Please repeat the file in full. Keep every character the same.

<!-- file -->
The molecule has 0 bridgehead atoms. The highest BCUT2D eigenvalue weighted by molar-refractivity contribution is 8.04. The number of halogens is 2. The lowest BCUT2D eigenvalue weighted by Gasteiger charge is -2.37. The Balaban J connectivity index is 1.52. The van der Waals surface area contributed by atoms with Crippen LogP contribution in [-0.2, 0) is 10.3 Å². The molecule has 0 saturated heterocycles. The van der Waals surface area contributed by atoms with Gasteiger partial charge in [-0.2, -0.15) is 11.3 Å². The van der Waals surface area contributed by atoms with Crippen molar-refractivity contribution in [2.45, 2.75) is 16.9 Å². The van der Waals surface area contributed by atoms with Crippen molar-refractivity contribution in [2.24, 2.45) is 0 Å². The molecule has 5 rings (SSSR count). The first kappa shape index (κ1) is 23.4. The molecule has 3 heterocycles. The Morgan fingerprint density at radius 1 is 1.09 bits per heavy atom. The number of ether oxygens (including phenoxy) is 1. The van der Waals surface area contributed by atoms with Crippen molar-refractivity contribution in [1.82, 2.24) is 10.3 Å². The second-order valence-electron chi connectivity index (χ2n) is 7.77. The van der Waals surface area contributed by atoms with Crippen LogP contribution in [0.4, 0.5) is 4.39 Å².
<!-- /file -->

The molecule has 0 bridgehead atoms. The highest BCUT2D eigenvalue weighted by molar-refractivity contribution is 8.04. The number of halogens is 2. The lowest BCUT2D eigenvalue weighted by Gasteiger charge is -2.37. The Balaban J connectivity index is 1.52. The van der Waals surface area contributed by atoms with Crippen LogP contribution in [-0.2, 0) is 10.3 Å². The molecule has 0 saturated heterocycles. The van der Waals surface area contributed by atoms with Gasteiger partial charge in [-0.2, -0.15) is 11.3 Å². The van der Waals surface area contributed by atoms with Crippen molar-refractivity contribution in [2.45, 2.75) is 16.9 Å². The van der Waals surface area contributed by atoms with Crippen molar-refractivity contribution in [2.24, 2.45) is 0 Å². The molecule has 5 rings (SSSR count). The first kappa shape index (κ1) is 23.4. The molecule has 3 heterocycles. The Morgan fingerprint density at radius 1 is 1.09 bits per heavy atom. The number of ether oxygens (including phenoxy) is 1. The van der Waals surface area contributed by atoms with Crippen molar-refractivity contribution in [1.82, 2.24) is 10.3 Å². The second-order valence-electron chi connectivity index (χ2n) is 7.77. The van der Waals surface area contributed by atoms with Crippen LogP contribution in [0.4, 0.5) is 4.39 Å².